Sharon Osbourne has voiced her disdain at receiving U2's new album for free via Apple's iTunes downloading service, insisting the automatic addition of Songs Of Innocence to her music library is an "invasion" of her privacy.
The Irish rockers accepted a deal worth a reported $100 million (£62.5 million) from Apple bosses to offer up their new release for free to its half a billion iTunes customers around the world last week (ends12Sep14), as part of the marketing campaign for the tech giant's new iPhone 6 and iWatch devices.
However, not everyone appreciated the U2 giveaway - rapper Tyler, The Creator recently compared waking up with Songs of Innocence on his phone to contracting a sexually transmitted disease, and on Monday night (15Sep14), Osbourne took aim at the band for selling out to get its music heard.
Taking to Twitter.com, Osbourne ranted, "U2 you are business moguls not musicians anymore. No wonder you have to give your mediocre music away for free cause no one wants to buy it... Ps, btw (by the way) you are just a bunch of middle age political groupies... (sic)".
On Tuesday (16Sep14), Osbourne opened up further about the reason for her tirade during an episode of her U.S. daytime show The Talk, explaining she would have liked the option of accepting the download instead of having it added to her music library without her knowledge.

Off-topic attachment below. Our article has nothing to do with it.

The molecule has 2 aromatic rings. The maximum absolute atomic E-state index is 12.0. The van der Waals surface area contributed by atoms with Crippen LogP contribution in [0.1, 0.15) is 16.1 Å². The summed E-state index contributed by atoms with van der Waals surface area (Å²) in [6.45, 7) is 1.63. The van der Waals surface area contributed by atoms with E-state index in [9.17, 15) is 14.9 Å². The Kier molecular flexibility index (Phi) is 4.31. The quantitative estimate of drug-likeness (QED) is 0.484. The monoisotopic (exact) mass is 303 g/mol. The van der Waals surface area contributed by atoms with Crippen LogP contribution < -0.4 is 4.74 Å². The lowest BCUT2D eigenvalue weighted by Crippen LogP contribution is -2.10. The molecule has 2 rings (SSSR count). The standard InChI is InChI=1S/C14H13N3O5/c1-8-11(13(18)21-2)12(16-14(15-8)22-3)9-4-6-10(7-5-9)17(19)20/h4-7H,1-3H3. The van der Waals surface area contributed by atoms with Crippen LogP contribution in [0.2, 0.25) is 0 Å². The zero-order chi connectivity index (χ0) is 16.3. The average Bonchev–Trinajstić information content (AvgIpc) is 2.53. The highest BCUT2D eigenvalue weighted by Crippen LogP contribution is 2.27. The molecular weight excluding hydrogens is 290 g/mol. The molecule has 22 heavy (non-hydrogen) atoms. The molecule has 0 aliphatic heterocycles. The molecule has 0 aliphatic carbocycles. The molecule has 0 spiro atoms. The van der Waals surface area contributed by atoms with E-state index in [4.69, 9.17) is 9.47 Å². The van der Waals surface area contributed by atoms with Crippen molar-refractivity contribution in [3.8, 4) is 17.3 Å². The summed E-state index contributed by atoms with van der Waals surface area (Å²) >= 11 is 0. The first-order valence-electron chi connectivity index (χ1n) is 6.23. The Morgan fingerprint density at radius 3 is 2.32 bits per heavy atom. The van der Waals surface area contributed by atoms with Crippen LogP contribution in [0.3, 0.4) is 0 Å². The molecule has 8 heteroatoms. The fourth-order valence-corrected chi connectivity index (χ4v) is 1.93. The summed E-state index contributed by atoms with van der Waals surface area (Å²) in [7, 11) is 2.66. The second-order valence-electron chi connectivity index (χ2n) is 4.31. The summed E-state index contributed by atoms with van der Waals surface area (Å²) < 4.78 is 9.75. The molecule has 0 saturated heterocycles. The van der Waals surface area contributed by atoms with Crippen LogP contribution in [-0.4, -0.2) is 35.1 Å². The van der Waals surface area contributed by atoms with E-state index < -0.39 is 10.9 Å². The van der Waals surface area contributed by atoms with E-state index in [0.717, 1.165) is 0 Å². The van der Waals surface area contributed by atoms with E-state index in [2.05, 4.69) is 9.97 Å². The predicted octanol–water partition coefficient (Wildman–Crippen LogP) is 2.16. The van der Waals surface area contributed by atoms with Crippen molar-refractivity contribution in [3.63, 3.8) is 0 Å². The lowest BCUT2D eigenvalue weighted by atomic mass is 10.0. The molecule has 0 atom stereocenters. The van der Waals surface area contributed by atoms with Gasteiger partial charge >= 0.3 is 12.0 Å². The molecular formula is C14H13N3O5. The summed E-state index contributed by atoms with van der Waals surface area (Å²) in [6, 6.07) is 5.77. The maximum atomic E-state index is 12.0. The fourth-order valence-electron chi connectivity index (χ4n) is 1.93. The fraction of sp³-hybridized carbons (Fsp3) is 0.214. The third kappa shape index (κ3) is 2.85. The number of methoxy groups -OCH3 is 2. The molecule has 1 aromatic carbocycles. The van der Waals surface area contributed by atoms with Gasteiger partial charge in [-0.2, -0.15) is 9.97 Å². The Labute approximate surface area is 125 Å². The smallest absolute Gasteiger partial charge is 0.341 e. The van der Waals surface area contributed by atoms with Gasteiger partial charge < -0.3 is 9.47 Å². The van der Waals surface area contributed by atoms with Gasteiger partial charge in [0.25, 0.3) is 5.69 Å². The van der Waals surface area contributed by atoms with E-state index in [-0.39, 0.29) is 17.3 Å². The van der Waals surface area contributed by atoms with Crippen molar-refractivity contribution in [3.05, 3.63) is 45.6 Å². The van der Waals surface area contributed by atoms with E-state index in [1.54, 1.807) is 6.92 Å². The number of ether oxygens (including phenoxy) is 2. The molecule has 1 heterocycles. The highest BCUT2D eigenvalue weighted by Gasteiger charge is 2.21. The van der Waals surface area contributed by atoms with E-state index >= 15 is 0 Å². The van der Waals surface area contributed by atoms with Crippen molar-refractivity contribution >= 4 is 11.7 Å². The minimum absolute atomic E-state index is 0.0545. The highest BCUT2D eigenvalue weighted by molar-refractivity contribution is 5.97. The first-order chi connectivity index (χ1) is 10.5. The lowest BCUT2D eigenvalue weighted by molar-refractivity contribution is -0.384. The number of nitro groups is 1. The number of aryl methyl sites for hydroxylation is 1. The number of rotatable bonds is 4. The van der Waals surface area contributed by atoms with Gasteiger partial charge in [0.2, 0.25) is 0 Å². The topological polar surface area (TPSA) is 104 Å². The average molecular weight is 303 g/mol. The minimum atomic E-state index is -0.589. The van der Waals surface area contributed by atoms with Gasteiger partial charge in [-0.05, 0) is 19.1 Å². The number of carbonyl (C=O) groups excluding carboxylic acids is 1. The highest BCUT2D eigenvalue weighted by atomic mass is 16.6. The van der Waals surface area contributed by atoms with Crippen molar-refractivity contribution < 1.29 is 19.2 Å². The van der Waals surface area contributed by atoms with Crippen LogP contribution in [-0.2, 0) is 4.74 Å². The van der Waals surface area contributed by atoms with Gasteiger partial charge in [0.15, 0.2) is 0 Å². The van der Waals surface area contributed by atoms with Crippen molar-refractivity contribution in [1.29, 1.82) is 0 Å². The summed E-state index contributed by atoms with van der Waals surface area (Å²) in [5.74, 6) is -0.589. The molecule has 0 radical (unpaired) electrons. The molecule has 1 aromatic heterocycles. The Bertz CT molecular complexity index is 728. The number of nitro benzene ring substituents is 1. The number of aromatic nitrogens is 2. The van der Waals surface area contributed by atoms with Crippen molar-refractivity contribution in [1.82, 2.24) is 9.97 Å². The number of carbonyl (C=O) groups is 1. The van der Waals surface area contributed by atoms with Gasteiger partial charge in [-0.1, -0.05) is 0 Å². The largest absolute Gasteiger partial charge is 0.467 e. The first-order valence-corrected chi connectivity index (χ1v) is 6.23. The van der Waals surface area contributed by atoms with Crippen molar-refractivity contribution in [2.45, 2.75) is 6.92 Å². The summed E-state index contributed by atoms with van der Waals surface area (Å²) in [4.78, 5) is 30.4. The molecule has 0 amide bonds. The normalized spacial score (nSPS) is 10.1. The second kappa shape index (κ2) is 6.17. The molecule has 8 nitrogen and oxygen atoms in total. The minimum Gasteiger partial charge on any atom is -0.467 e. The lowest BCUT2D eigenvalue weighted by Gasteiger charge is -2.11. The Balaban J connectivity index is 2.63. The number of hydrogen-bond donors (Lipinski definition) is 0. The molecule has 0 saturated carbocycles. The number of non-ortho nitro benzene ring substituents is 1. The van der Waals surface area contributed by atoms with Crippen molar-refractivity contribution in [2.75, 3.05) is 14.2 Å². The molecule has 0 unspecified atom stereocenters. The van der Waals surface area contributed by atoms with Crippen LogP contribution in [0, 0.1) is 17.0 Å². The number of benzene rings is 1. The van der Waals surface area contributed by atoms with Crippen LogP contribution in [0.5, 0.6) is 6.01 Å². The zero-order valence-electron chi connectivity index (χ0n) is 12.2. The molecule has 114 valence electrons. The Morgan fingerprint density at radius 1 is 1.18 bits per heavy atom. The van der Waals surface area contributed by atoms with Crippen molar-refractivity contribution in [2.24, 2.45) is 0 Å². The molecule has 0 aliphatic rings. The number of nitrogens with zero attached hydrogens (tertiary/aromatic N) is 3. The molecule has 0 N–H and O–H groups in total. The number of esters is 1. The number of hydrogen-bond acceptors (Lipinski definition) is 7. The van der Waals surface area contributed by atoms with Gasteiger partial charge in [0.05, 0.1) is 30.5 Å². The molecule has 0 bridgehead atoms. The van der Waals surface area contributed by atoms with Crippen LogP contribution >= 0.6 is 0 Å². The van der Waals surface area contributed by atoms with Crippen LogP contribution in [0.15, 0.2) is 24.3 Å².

She said, "(They) give it away for free, whether you want it or not... It fills up space on your iPhone... This is an invasion of my private space, my entertainment space...!"
The rock matriarch went on to insist that U2's decision to give away their new material only causes more problems for the music industry, which is already struggling with falling sales figures, making it harder for new artists to survive.
She continued, "They set a precedent that music is disposable, it's just another piece of software and it's nothing, you should give it away for free.
"Sorry guys... there's a whole new breed of artist coming up that need that money to survive to be able to continue to create. We're not all billionaires, we're not all in your world. So stop with you're 'doing us a favour by giving it away for free'. Keep it to yourselves!"
Apple executives have since responded to the backlash from some iTunes users by sharing instructions on how to delete Songs of Innocence from their devices.